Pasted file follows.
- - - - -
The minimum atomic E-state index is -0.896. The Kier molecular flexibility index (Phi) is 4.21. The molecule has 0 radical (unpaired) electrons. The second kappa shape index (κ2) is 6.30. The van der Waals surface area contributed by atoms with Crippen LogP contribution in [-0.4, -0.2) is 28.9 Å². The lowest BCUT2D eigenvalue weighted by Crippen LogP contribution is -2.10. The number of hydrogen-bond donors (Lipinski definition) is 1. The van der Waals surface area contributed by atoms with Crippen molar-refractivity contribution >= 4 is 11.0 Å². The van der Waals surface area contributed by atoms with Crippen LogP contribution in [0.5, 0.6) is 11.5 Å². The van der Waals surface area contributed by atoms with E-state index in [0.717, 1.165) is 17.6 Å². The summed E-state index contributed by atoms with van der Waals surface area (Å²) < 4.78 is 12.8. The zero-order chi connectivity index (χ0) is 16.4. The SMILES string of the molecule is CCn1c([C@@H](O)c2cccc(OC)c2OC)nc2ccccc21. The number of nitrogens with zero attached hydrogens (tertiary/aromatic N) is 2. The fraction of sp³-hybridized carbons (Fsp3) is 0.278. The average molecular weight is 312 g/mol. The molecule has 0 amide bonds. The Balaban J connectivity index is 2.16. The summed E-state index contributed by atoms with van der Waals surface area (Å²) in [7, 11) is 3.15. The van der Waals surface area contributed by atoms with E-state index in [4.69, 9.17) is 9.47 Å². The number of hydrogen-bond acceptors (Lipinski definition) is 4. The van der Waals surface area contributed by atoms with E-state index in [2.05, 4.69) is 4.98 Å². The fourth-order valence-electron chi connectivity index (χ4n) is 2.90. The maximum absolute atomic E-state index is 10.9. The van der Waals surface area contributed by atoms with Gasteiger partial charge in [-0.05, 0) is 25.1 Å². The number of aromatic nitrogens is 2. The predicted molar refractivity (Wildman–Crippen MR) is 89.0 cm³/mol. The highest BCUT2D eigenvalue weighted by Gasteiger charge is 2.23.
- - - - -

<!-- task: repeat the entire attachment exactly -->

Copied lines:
The minimum atomic E-state index is -0.896. The Kier molecular flexibility index (Phi) is 4.21. The molecule has 0 radical (unpaired) electrons. The second kappa shape index (κ2) is 6.30. The van der Waals surface area contributed by atoms with Crippen LogP contribution in [-0.4, -0.2) is 28.9 Å². The lowest BCUT2D eigenvalue weighted by Crippen LogP contribution is -2.10. The number of hydrogen-bond donors (Lipinski definition) is 1. The van der Waals surface area contributed by atoms with Crippen molar-refractivity contribution >= 4 is 11.0 Å². The van der Waals surface area contributed by atoms with Crippen LogP contribution in [0.5, 0.6) is 11.5 Å². The van der Waals surface area contributed by atoms with E-state index in [0.717, 1.165) is 17.6 Å². The summed E-state index contributed by atoms with van der Waals surface area (Å²) < 4.78 is 12.8. The zero-order chi connectivity index (χ0) is 16.4. The SMILES string of the molecule is CCn1c([C@@H](O)c2cccc(OC)c2OC)nc2ccccc21. The number of nitrogens with zero attached hydrogens (tertiary/aromatic N) is 2. The fraction of sp³-hybridized carbons (Fsp3) is 0.278. The average molecular weight is 312 g/mol. The molecule has 0 amide bonds. The Balaban J connectivity index is 2.16. The summed E-state index contributed by atoms with van der Waals surface area (Å²) in [7, 11) is 3.15. The van der Waals surface area contributed by atoms with E-state index in [4.69, 9.17) is 9.47 Å². The number of hydrogen-bond acceptors (Lipinski definition) is 4. The van der Waals surface area contributed by atoms with E-state index in [2.05, 4.69) is 4.98 Å². The fourth-order valence-electron chi connectivity index (χ4n) is 2.90. The maximum absolute atomic E-state index is 10.9. The van der Waals surface area contributed by atoms with Gasteiger partial charge in [-0.05, 0) is 25.1 Å². The number of aromatic nitrogens is 2. The predicted molar refractivity (Wildman–Crippen MR) is 89.0 cm³/mol. The highest BCUT2D eigenvalue weighted by Gasteiger charge is 2.23.